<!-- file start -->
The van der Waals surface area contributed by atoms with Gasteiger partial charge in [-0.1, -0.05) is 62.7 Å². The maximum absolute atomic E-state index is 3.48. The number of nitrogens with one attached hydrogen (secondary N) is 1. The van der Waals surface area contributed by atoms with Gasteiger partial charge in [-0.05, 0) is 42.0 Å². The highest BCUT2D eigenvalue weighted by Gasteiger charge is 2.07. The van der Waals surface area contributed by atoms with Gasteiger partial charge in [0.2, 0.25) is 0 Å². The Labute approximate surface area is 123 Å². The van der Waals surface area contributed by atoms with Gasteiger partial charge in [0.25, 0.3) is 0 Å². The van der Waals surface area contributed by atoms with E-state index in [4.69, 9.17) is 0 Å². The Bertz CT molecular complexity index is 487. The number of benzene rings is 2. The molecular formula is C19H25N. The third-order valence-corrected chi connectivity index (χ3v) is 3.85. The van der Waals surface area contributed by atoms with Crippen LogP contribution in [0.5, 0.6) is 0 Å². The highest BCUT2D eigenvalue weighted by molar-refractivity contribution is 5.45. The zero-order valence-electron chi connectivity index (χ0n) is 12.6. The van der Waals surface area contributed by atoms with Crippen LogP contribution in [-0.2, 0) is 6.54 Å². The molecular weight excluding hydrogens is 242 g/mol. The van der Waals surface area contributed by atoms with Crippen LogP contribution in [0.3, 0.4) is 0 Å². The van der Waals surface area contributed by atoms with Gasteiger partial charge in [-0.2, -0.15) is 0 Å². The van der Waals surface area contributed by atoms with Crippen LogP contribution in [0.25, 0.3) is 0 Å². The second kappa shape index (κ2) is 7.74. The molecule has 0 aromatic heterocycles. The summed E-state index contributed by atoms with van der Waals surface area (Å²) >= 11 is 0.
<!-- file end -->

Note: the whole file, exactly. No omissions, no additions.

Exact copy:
The van der Waals surface area contributed by atoms with Gasteiger partial charge in [-0.1, -0.05) is 62.7 Å². The maximum absolute atomic E-state index is 3.48. The number of nitrogens with one attached hydrogen (secondary N) is 1. The van der Waals surface area contributed by atoms with Gasteiger partial charge in [-0.05, 0) is 42.0 Å². The highest BCUT2D eigenvalue weighted by Gasteiger charge is 2.07. The van der Waals surface area contributed by atoms with Gasteiger partial charge in [0.2, 0.25) is 0 Å². The Labute approximate surface area is 123 Å². The van der Waals surface area contributed by atoms with Gasteiger partial charge in [0.25, 0.3) is 0 Å². The van der Waals surface area contributed by atoms with E-state index in [4.69, 9.17) is 0 Å². The Bertz CT molecular complexity index is 487. The number of benzene rings is 2. The molecular formula is C19H25N. The third-order valence-corrected chi connectivity index (χ3v) is 3.85. The van der Waals surface area contributed by atoms with Crippen LogP contribution in [0.5, 0.6) is 0 Å². The highest BCUT2D eigenvalue weighted by molar-refractivity contribution is 5.45. The zero-order valence-electron chi connectivity index (χ0n) is 12.6. The van der Waals surface area contributed by atoms with Crippen LogP contribution in [-0.2, 0) is 6.54 Å². The molecular weight excluding hydrogens is 242 g/mol. The van der Waals surface area contributed by atoms with Crippen LogP contribution in [0.3, 0.4) is 0 Å². The van der Waals surface area contributed by atoms with Gasteiger partial charge in [-0.2, -0.15) is 0 Å². The van der Waals surface area contributed by atoms with Crippen LogP contribution in [0.25, 0.3) is 0 Å². The second kappa shape index (κ2) is 7.74. The molecule has 0 aromatic heterocycles. The summed E-state index contributed by atoms with van der Waals surface area (Å²) >= 11 is 0.